We had no such luxury of deflecting blame to our platoon commander. There were no explanations in the Marines, only excuses. Recently Mayor Stephanie Rawlings-Blake introduced ambitious proposals to bring 10,000 families to Baltimore over the next 10 years and to make the Inner Harbor swimmable by 2020. When I heard these proposals, it motivated me. These are the type of aggressive and challenging missions that many vets thrive in. Yet, others around us were laughing and outright saying it could not be done. But, it can be done. It can be done if people rally behind it and if they do something about it. In many ways, Mayor Rawlings-Blake’s job is tougher than a Marine division commander in combat. When a division commander is tasked with a highly challenging mission, he has thousands of Marines behind him ready to sacrifice it all and to do so passionately. The mayor serves hundreds of thousands of people who are mostly out for themselves and not all that willing to get behind a city initiative in an active fashion.

Since October, I have been part of a multi-organizational initiative called Operation Oliver.  More than 1,500 volunteers have come to east Baltimore’s Oliver neighborhood for beautification projects that have resulted in the removal more than 56 tons of garbage, the painting of two murals, and the planting many trees and gardens. Garbage is a big deal. Nobody wants to buy a house next to a pungent dumpsite and kids shouldn’t have to walk through or play in filth. But we are not just picking up trash. We are changing perception, which is more crucial. Oliver is not a war zone. It is OK to go there. It is OK to live there. In fact, many of Oliver’s newly renovated row homes are nicer than any home I’ve ever stayed in. And I haven’t even mentioned that we’ve given residents access to jobs, that we’re working with the neighborhood youth, and that we’ve already moved new residents in.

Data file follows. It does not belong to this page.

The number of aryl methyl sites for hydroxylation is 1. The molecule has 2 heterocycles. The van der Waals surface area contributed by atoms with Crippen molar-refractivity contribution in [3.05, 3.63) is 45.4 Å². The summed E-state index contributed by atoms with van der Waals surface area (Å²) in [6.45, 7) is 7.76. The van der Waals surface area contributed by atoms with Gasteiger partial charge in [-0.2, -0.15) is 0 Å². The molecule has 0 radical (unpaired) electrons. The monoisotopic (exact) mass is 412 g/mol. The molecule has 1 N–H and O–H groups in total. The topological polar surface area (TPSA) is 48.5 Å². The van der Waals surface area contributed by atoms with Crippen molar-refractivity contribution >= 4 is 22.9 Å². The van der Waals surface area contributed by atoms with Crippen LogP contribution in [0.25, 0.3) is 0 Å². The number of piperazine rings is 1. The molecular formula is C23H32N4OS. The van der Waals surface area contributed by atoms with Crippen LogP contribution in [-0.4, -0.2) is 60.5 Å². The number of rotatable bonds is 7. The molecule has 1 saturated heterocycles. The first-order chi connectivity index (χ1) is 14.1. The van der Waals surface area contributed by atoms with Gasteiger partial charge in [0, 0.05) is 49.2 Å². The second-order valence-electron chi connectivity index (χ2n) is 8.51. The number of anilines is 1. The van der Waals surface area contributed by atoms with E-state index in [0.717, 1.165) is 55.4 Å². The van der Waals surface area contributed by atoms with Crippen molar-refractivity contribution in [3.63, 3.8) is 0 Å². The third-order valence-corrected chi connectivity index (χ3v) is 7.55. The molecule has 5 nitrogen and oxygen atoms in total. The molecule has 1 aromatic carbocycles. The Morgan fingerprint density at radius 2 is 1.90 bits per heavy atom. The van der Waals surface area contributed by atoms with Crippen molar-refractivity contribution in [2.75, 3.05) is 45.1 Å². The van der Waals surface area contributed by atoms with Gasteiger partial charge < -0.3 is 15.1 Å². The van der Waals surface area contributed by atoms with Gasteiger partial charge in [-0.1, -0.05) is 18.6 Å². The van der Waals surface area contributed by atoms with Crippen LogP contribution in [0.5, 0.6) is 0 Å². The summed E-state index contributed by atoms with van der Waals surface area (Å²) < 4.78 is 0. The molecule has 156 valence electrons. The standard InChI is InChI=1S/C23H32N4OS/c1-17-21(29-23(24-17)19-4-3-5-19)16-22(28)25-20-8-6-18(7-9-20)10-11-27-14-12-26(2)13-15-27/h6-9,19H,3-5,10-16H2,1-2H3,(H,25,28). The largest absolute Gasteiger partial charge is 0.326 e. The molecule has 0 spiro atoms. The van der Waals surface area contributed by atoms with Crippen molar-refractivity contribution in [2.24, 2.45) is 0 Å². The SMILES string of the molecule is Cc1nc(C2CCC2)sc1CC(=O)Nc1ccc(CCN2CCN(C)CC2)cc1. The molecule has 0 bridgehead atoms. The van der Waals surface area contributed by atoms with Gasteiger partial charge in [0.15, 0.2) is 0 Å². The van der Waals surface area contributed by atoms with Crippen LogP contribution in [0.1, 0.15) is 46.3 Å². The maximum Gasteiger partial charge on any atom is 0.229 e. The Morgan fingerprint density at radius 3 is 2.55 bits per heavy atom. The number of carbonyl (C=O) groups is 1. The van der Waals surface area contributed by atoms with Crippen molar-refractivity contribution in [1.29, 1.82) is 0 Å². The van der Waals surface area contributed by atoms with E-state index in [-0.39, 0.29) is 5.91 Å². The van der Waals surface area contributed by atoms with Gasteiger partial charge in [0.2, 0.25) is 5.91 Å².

We have done all this rapidly with little planning and few resources.  We have even had volunteers come from as far as New York City, Philadelphia, and North Carolina just to pick up trash for a few hours. They did so, I assume, because they wanted to be a part of something bigger than themselves. They wanted to be a part of something aggressive. My good friend Earl Johnson can relate to that feeling. He is the former Army Ranger and Oliver resident who enlisted our help last summer. He saw progress being made in Oliver, but he was frustrated with the slow pace of revitalization. He was tired of the talk and ready for action.

We would like to set an example that community entities and the city can learn from. That is, if you move from planning to action rapidly, set unprecedented goals, and be aggressive, then you can garner the support of many. I cannot understand the model of setting up monthly meetings to talk about problems and to build blueprints for success that are obsolete by the time they are printed. We do not have time for that, and the inefficiency of such a model is a threat to momentum and to morale. One of my Platoon Sergeants used to say “The enemy is not going to wait for you to take your time.” Likewise, poverty, blight, and crime are not going to pause for us to prepare a master plan. They are moving faster than we are. It is time to be rapid and resourceful. And it is time that people take action instead of complaining.

We are taking the initiative to support the mayor’s plan to bring families here and we are moving with a sense of urgency to help the people here who need it. We are looking for people to join us in our efforts to set an unprecedented example for a city to follow, and to support our mayor whose challenges far outweigh her resources.